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Original research
Smoking cessation, weight gain and risk of cardiovascular disease
  1. Xiaowen Wang1,2,
  2. Jia-Yi Dong2,
  3. Renzhe Cui2,
  4. Isao Muraki2,
  5. Kokoro Shirai2,
  6. Kazumasa Yamagishi3,
  7. Yoshihiro Kokubo4,
  8. Isao Saito5,
  9. Hiroshi Yatsuya6,
  10. Norie Sawada7,
  11. Hiroyasu Iso2,3,
  12. Shoichiro Tsugane7
  13. for the Japan Public Health Center-based Prospective Study Group
  1. 1Department of Epidemiology and Biostatistics, School of Public Health, Peking University Health Science Center, Beijing, China
  2. 2Public Health, Department of Social Medicine, Osaka University Graduate School of Medicine, Suita, Japan
  3. 3Department of Public Health Medicine, Faculty of Medicine, and Health Services Research and Development Center, University of Tsukuba, Tsukuba, Japan
  4. 4Department of Preventive Cardiology, National Cerebral and Cardiovascular Center, Suita, Japan
  5. 5Department of Public Health and Epidemiology, Faculty of Medicine, Oita University, Yufu, Japan
  6. 6Department of Public Health, Fujita Health University School of Medicine, Toyoake, Japan
  7. 7Epidemiology and Prevention Group, Center for Public Health Sciences, National Cancer Center, Tokyo, Japan
  1. Correspondence to Professor Hiroyasu Iso, Public Health, Osaka University Graduate School of Medicine, Osaka, Japan; iso{at}pbhel.med.osaka-u.ac.jp; Dr Jia-Yi Dong; dongjy{at}mail3.sysu.edu.cn

Abstract

Objective To examine whether the relationship between smoking cessation and risk of cardiovascular disease (CVD) was modified by weight gain.

Methods A total of 69 910 participants (29 650 men and 46 260 women) aged 45–74 years were grouped into six groups by smoking status in the first and 5-year surveys: sustained smokers, recent quitters according to postcessation weight gain (no weight gain, 0.1–5.0 kg, >5.0 kg), long-term quitters and never smokers. Quitting smoking within and longer than 5 years were defined as recent and long-term quitters, respectively. We used Cox proportional hazard models to estimate the HR for incident CVD, coronary heart disease (CHD) and stroke.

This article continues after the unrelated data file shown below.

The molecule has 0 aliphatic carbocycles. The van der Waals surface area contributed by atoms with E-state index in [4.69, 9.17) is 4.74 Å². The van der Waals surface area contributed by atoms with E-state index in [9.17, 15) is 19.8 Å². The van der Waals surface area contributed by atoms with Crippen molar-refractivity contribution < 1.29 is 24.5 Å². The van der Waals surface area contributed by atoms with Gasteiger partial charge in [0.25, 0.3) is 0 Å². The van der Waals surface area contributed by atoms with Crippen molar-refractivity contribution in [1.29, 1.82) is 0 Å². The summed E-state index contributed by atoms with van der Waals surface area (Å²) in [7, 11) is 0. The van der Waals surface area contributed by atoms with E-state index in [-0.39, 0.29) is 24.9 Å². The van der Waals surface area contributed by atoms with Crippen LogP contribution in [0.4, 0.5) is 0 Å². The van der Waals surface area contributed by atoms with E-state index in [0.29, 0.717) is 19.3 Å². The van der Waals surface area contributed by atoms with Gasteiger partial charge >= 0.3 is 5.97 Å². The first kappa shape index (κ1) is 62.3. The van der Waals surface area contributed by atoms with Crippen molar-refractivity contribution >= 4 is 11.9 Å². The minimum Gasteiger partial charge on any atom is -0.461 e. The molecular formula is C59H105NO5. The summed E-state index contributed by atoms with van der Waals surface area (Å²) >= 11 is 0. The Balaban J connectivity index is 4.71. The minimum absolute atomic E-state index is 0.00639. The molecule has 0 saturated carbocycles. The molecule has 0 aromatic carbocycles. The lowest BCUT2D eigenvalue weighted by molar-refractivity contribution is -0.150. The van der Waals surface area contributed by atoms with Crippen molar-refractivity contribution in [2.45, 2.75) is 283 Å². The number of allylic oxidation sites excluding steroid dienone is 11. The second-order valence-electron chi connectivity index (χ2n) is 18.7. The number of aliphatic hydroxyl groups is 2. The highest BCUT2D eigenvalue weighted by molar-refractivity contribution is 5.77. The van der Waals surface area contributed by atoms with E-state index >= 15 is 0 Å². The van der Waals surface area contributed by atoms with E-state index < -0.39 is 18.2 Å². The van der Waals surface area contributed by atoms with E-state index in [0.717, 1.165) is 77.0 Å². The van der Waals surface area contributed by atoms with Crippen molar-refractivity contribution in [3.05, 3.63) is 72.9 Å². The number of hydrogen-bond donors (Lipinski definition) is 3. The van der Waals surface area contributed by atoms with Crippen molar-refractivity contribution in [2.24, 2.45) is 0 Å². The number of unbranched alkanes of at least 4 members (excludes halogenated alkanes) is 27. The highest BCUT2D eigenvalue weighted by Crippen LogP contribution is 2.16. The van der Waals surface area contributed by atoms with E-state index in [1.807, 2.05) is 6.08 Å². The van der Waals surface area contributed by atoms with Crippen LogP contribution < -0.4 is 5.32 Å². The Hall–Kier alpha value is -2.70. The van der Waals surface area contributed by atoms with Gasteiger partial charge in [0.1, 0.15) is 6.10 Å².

Results We identified 4023 CVDs (889 CHDs and 3217 strokes) during a median of 14.8 years of follow-up. Compared with sustained smokers, the multivariable HR (95% CI) for CVD was 0.66 (0.52 to 0.83) for recent quitters without weight gain, 0.71 (0.55 to 0.90) for recent quitters with weight gain of 0.1–5.0 kg, 0.70 (0.44 to 1.10) for recent quitters with weight gain of >5.0 kg, 0.56 (0.49 to 0.64) for long-term quitters, and 0.60 (0.55 to 0.66) for never smokers. The analysis restricted to men showed a similar association. Prespecified analysis by age suggested that recent quitters overall had a lower HR for CVD among those aged <60 years vs ≥60 years. Similar patterns of association were observed in CHD and stroke.

Conclusions Postcessation weight gain did not attenuate the protective association between smoking cessation and risk of CVD.

  • epidemiology
  • smoking
  • stroke
  • coronary artery disease

Data availability statement

Data are available upon reasonable request. Japan Public Health Center-based Prospective Study (JPHC study) data and/or biospecimens can be accessed at Epidemiology and Prevention Division, Research Center Cancer Prevention and Screening, National Cancer Center (epi.ncc.go.jp/en/jphc/805/8155.html).

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Data availability statement

Data are available upon reasonable request. Japan Public Health Center-based Prospective Study (JPHC study) data and/or biospecimens can be accessed at Epidemiology and Prevention Division, Research Center Cancer Prevention and Screening, National Cancer Center (epi.ncc.go.jp/en/jphc/805/8155.html).

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Footnotes

  • Contributors XW and J-YD designed the study and analysed the data. XW drafted the manuscript. All authors conducted the technique review and edited the manuscript. J-YD is the guarantor of this work and as such had full access to all the data in the study and takes responsibility for the integrity of the data and the accuracy of the data analysis.

  • Funding This study was supported by the National Cancer Center Research and Development Fund (23-A-31(toku), 26-A-2, 29-A-4, 2020-J-4) (since 2011) and a Grant-in-Aid for Cancer Research from the Ministry of Health, Labour and Welfare of Japan (from 1989 to 2010).

  • Competing interests None declared.

  • Provenance and peer review Not commissioned; internally peer reviewed.

  • Supplemental material This content has been supplied by the author(s). It has not been vetted by BMJ Publishing Group Limited (BMJ) and may not have been peer-reviewed. Any opinions or recommendations discussed are solely those of the author(s) and are not endorsed by BMJ. BMJ disclaims all liability and responsibility arising from any reliance placed on the content. Where the content includes any translated material, BMJ does not warrant the accuracy and reliability of the translations (including but not limited to local regulations, clinical guidelines, terminology, drug names and drug dosages), and is not responsible for any error and/or omissions arising from translation and adaptation or otherwise.

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